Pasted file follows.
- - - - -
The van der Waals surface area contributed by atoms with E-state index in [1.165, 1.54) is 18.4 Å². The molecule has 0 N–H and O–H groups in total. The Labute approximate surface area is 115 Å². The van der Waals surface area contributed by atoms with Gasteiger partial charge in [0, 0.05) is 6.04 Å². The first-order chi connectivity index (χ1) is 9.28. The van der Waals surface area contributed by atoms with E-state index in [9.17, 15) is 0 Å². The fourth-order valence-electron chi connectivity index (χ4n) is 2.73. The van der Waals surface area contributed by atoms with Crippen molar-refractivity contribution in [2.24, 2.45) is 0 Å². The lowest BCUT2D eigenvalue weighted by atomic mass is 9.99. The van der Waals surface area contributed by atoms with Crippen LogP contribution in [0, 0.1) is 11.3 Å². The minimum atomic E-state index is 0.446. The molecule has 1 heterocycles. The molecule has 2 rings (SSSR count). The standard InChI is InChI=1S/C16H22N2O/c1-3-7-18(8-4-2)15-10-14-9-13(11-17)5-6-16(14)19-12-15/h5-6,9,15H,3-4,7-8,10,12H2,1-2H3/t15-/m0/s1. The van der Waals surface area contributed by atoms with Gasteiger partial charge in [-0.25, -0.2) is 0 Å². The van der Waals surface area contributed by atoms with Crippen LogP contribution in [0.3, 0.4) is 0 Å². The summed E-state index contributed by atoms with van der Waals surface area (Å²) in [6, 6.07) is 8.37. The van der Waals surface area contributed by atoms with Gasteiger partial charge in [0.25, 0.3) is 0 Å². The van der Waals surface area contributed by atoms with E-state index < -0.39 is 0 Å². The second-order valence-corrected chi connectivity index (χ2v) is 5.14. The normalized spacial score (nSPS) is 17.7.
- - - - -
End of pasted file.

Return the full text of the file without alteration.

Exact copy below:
The van der Waals surface area contributed by atoms with E-state index in [1.165, 1.54) is 18.4 Å². The molecule has 0 N–H and O–H groups in total. The Labute approximate surface area is 115 Å². The van der Waals surface area contributed by atoms with Gasteiger partial charge in [0, 0.05) is 6.04 Å². The first-order chi connectivity index (χ1) is 9.28. The van der Waals surface area contributed by atoms with E-state index in [9.17, 15) is 0 Å². The fourth-order valence-electron chi connectivity index (χ4n) is 2.73. The van der Waals surface area contributed by atoms with Crippen molar-refractivity contribution in [2.24, 2.45) is 0 Å². The lowest BCUT2D eigenvalue weighted by atomic mass is 9.99. The van der Waals surface area contributed by atoms with Crippen LogP contribution in [0, 0.1) is 11.3 Å². The minimum atomic E-state index is 0.446. The molecule has 1 heterocycles. The molecule has 2 rings (SSSR count). The standard InChI is InChI=1S/C16H22N2O/c1-3-7-18(8-4-2)15-10-14-9-13(11-17)5-6-16(14)19-12-15/h5-6,9,15H,3-4,7-8,10,12H2,1-2H3/t15-/m0/s1. The van der Waals surface area contributed by atoms with Gasteiger partial charge in [-0.25, -0.2) is 0 Å². The van der Waals surface area contributed by atoms with Crippen LogP contribution in [0.3, 0.4) is 0 Å². The summed E-state index contributed by atoms with van der Waals surface area (Å²) in [6, 6.07) is 8.37. The van der Waals surface area contributed by atoms with Gasteiger partial charge in [0.25, 0.3) is 0 Å². The van der Waals surface area contributed by atoms with E-state index < -0.39 is 0 Å². The second-order valence-corrected chi connectivity index (χ2v) is 5.14. The normalized spacial score (nSPS) is 17.7.